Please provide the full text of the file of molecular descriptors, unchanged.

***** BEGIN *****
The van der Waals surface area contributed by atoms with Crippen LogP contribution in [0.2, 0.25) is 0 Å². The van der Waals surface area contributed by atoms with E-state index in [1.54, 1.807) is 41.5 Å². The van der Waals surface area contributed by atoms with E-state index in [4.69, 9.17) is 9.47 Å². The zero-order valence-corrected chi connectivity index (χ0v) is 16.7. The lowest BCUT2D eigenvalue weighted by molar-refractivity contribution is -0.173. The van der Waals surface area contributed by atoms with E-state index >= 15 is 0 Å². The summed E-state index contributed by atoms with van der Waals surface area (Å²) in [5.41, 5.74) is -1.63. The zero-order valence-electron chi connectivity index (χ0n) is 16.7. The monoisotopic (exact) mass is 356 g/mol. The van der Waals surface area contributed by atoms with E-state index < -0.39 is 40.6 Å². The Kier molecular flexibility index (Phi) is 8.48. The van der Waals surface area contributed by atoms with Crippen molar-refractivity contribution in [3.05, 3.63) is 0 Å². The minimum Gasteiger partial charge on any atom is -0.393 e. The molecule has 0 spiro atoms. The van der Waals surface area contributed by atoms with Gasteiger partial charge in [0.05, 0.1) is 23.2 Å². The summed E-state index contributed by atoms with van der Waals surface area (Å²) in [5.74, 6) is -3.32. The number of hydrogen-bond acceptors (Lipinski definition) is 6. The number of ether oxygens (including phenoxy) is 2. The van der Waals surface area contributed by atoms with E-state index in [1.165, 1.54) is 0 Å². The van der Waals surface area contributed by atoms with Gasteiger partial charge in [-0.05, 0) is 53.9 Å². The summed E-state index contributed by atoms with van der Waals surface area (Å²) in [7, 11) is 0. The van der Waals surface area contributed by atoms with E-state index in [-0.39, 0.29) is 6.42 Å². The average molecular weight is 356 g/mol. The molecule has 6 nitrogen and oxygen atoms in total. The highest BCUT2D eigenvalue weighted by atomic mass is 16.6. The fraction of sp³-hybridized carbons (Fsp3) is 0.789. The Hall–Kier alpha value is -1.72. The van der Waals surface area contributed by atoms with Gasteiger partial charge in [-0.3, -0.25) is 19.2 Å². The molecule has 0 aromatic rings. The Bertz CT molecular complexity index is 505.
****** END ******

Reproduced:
The van der Waals surface area contributed by atoms with Crippen LogP contribution in [0.2, 0.25) is 0 Å². The van der Waals surface area contributed by atoms with E-state index in [1.54, 1.807) is 41.5 Å². The van der Waals surface area contributed by atoms with E-state index in [4.69, 9.17) is 9.47 Å². The zero-order valence-corrected chi connectivity index (χ0v) is 16.7. The lowest BCUT2D eigenvalue weighted by molar-refractivity contribution is -0.173. The van der Waals surface area contributed by atoms with E-state index >= 15 is 0 Å². The summed E-state index contributed by atoms with van der Waals surface area (Å²) in [5.41, 5.74) is -1.63. The zero-order valence-electron chi connectivity index (χ0n) is 16.7. The monoisotopic (exact) mass is 356 g/mol. The van der Waals surface area contributed by atoms with E-state index < -0.39 is 40.6 Å². The Kier molecular flexibility index (Phi) is 8.48. The van der Waals surface area contributed by atoms with Crippen molar-refractivity contribution in [3.05, 3.63) is 0 Å². The minimum Gasteiger partial charge on any atom is -0.393 e. The molecule has 0 spiro atoms. The van der Waals surface area contributed by atoms with Gasteiger partial charge in [0.05, 0.1) is 23.2 Å². The summed E-state index contributed by atoms with van der Waals surface area (Å²) in [5.74, 6) is -3.32. The number of hydrogen-bond acceptors (Lipinski definition) is 6. The number of ether oxygens (including phenoxy) is 2. The van der Waals surface area contributed by atoms with E-state index in [1.165, 1.54) is 0 Å². The van der Waals surface area contributed by atoms with Gasteiger partial charge in [-0.05, 0) is 53.9 Å². The summed E-state index contributed by atoms with van der Waals surface area (Å²) in [7, 11) is 0. The van der Waals surface area contributed by atoms with E-state index in [-0.39, 0.29) is 6.42 Å². The average molecular weight is 356 g/mol. The molecule has 6 nitrogen and oxygen atoms in total. The highest BCUT2D eigenvalue weighted by atomic mass is 16.6. The fraction of sp³-hybridized carbons (Fsp3) is 0.789. The Hall–Kier alpha value is -1.72. The van der Waals surface area contributed by atoms with Gasteiger partial charge in [-0.3, -0.25) is 19.2 Å². The molecule has 0 aromatic rings. The Bertz CT molecular complexity index is 505.